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PARTEE v. LANE

December 8, 1981

ELLIS PARTEE, PLAINTIFF,
v.
MICHAEL LANE, ET AL., DEFENDANTS.



The opinion of the court was delivered by: Will, District Judge.

  MEMORANDUM OPINION

Plaintiff Ellis Partee, a prisoner at the Stateville Correctional Center in Joliet, Illinois, brings this action pursuant to 42 U.S.C. § 1983. Named as defendants are: Michael Lane, Director of the Illinois Department of Corrections; John Groves, Chief Record Officer for the Department of Corrections; Michael Krolikiewicz, Record Office Supervisor at Stateville; Richard DeRobertis, Warden of Stateville; William Kauffman, Executive Director of the Prisoner Review Board; James Irving, Chairman of the Prisoner Review Board; James Thompson, Governor of Illinois; Robert Cattaneo, a certified medical technician at Stateville; Mick Ward,*fn1 Hospital Administrator at Stateville; and Marie Hall, Medical Services Administrator for the Department of Corrections.

In the first of Partee's three allegations, he complains that the defendants Groves and Krolikiewicz failed to correct promptly his prison records as to the amount of good time that he has earned, despite a decree of the Circuit Court of Will County ordering them to do so. He also alleges that the defendants' recalculation of his good time credits is incorrect in that they have not accorded him all of the good time to which he is entitled. He seeks an order compelling the Department of Corrections to recalculate further his good time credits. He also seeks damages for the depression and anxiety which he alleges the defendants' failure to recalculate promptly and fully his good time credits caused him. Partee has named DeRobertis, Lane, Irving, Kauffman, and Thompson as additional defendants to this complaint based upon their failure to answer his letters to them in which he explained his dissatisfaction with Groves and Krolikiewicz's recalculation of his good time credits.

Partee's second allegation is that the defendant Cattaneo denied him access to medical treatment for depression and for an injury to his nose. He also complains that Cattaneo and Ward unlawfully revoked a prison doctor's order that Partee either have his own cell or a compatible cellmate. Partee also alleges that the defendants Hall, DeRobertis, and Lane failed to respond to his letters to them in which he complained of the alleged denial of medical treatment and the refusal to give him a single cell or a different cellmate.

Finally, Partee claims that the Prisoner Review Board was arbitrary and capricious in denying him parole because they gave only "boilerplate reasons" for their decision. He also claims that the Board denied him parole in retaliation for other litigation that he had initiated against the defendant Irving.

The defendants have filed a motion to dismiss pursuant to Rule 12(b)(6) of the Federal Rules of Civil Procedure. They have attached various affidavits and documents to their motion, and, where it is necessary for us to consider these materials, we will treat their motion as one for summary judgment. For the reasons hereinafter stated, we grant their motion.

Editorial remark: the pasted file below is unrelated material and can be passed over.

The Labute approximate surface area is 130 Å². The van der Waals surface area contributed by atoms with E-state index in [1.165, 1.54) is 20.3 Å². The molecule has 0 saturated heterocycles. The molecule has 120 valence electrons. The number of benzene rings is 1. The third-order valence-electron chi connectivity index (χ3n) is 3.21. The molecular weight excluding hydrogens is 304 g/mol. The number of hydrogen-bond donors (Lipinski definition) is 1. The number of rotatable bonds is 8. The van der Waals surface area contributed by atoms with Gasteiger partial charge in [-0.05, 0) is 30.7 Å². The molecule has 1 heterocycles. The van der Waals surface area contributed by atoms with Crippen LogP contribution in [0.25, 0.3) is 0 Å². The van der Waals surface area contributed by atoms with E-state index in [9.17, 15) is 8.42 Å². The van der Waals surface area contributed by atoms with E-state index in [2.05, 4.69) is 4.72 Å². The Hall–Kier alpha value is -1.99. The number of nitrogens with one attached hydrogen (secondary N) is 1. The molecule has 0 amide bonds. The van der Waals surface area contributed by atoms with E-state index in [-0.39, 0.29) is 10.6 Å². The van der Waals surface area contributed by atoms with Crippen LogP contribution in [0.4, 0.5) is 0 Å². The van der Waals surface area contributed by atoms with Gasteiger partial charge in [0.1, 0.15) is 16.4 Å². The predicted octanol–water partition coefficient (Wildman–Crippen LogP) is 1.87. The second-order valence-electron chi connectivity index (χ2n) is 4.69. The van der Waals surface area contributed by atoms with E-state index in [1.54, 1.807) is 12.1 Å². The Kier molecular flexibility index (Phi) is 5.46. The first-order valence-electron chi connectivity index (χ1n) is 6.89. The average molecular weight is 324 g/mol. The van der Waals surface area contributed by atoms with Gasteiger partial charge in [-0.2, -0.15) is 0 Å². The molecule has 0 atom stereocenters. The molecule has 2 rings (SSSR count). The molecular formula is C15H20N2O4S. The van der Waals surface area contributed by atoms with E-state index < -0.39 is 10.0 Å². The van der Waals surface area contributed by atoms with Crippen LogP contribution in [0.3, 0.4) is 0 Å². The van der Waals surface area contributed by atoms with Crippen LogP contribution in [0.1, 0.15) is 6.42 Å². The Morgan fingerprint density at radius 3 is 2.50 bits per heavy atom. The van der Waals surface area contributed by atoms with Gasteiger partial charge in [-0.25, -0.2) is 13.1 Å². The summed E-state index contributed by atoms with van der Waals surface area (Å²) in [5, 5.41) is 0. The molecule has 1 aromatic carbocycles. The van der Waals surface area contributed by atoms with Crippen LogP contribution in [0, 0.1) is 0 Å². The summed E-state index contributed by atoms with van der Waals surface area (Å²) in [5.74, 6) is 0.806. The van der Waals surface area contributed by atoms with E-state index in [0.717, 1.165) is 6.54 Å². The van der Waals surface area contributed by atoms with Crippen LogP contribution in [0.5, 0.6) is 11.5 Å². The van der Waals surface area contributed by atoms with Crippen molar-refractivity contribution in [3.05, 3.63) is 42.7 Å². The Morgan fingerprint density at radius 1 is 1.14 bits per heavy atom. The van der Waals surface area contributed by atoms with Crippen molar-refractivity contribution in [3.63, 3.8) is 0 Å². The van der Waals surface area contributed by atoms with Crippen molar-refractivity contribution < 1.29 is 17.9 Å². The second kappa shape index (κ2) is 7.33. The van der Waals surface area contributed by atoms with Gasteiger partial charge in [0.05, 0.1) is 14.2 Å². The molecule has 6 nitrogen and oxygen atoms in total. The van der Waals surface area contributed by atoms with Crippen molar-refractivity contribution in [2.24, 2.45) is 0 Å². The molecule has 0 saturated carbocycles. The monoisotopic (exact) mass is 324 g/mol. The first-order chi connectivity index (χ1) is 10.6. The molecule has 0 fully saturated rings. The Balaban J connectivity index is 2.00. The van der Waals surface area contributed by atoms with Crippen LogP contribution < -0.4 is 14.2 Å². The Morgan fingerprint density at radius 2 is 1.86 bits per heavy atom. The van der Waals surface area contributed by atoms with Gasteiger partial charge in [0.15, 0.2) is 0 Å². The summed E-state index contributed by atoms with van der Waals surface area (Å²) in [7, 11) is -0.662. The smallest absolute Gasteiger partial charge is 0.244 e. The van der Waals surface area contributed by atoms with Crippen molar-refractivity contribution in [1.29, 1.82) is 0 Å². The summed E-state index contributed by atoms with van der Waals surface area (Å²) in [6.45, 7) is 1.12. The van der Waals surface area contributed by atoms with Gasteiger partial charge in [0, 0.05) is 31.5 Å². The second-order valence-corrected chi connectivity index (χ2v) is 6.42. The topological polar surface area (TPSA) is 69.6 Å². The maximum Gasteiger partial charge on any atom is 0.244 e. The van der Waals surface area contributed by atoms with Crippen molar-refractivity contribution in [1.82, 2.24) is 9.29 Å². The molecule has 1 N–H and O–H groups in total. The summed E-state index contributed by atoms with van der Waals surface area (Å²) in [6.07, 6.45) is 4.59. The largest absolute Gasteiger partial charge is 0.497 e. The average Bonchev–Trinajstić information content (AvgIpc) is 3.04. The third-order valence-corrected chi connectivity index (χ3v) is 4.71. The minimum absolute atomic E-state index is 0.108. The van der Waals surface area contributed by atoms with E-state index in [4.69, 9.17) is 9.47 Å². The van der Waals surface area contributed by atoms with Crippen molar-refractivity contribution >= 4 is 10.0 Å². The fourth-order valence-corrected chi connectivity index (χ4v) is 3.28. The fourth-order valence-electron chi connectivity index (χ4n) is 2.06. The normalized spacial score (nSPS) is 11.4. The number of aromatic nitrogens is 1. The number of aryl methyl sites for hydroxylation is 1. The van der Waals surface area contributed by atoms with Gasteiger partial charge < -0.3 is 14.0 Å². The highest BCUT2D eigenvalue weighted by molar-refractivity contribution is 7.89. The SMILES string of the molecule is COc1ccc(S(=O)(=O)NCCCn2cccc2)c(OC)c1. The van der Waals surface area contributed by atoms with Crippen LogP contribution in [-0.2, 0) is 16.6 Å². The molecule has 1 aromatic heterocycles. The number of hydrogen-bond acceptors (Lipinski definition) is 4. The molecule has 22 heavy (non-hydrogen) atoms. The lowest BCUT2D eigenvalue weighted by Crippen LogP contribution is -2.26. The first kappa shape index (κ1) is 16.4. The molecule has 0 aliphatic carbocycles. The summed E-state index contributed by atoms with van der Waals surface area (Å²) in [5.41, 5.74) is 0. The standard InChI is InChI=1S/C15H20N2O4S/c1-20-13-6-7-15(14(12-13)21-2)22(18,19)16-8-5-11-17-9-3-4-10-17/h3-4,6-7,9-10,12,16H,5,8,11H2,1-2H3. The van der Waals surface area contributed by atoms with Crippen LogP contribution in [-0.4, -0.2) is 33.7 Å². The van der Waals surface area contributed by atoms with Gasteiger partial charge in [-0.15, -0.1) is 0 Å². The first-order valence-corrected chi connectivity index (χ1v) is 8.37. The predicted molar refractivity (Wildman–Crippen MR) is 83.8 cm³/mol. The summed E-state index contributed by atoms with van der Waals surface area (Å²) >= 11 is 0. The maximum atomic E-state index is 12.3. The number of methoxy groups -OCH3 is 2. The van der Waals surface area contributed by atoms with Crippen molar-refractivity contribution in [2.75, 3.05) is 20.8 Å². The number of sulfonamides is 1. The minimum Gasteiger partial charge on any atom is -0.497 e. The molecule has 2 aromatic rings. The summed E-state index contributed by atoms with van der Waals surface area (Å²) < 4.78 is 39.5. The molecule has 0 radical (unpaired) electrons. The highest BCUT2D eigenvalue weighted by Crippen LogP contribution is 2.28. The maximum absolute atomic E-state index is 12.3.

I.

On April 10, 1974, Partee received an eight to fifteen year sentence for armed robbery. From August 26, 1973, until the date of his conviction — a total of 288 days — he was confined in the Will County Jail. In 1980, Partee filed a petition for a writ of mandamus in the Circuit Court of Will County, seeking credit for time served in the county jail. He also sought recalculation of his statutory and compensatory good time credits pursuant to statutory changes regarding the calculation of good time.*fn2 On the basis of two decisions of the Illinois courts, Johnson v. Franzen, 77 Ill.2d 513, 34 Ill.Dec. 153, 397 N.E.2d 825 (1979), and Hampton v. Rowe, 88 Ill. App.3d 352, 43 Ill.Dec. 511, 410 N.E.2d 511 (1980), holding that the new good time statute is, in part, applicable to prisoners who began serving their sentences before the effective date of the new statute,*fn3 Judge Haase of the Circuit Court of Will County ordered the Department of Corrections to recalculate Partee's good time credits, but stayed his order pending the Department's appeal of his decision and its appeal of Hampton to the Illinois Supreme Court.

On April 3, 1981, Judge Haase removed his stay of this order. On April 5, Partee filed a separate habeas corpus action in the Circuit Court of Will County, seeking the same relief sought in the earlier mandamus action. Later, on May 29, Partee filed this section 1983 complaint in federal court, seeking further recalculation of his good time credits, damages for the depression and anxiety which allegedly resulted from the delay and inaccuracy in the recalculation, and raising other claims. At some time during this period, the Department recalculated Partee's good time credits, and advised Judge Haase of its method of calculation. Apparently, satisfied that the Department's recalculation of Partee's good time credits complied with his mandamus order, Judge Haase dismissed Partee's state habeas corpus petition on June 18, 1981. Partee's appeal of that dismissal is pending before the Illinois Appellate Court.

Partee's section 1983 claim that the defendants failed to recalculate promptly and accurately his good time credits, and that he is therefore entitled to injunctive relief and monetary damages,*fn4 is dismissed for failure to state a claim upon which relief can be granted. Restoration of good time credits of which a prisoner has been deprived in a disciplinary proceeding cannot be sought through section 1983. Preiser v. Rodriguez, 411 U.S. 475, 93 S.Ct. 1827, 36 L.Ed.2d 439 (1973). Although Partee seeks recalculation of good time credits which he claims he rightfully possesses, and not the restoration of good time credits taken from him, such a distinction is based on too narrow a reading of Rodriguez. Partee's request that we order the defendants to recalculate once again his good time credits is essentially a challenge to the duration of his confinement, and may be raised only through a petition for a writ of habeas corpus once available state remedies have been exhausted. Preiser v. Rodriguez, supra; Wolff v. McDonnell, 418 U.S. 539, 94 S.Ct. 2963, 41 L.Ed.2d 935 (1974).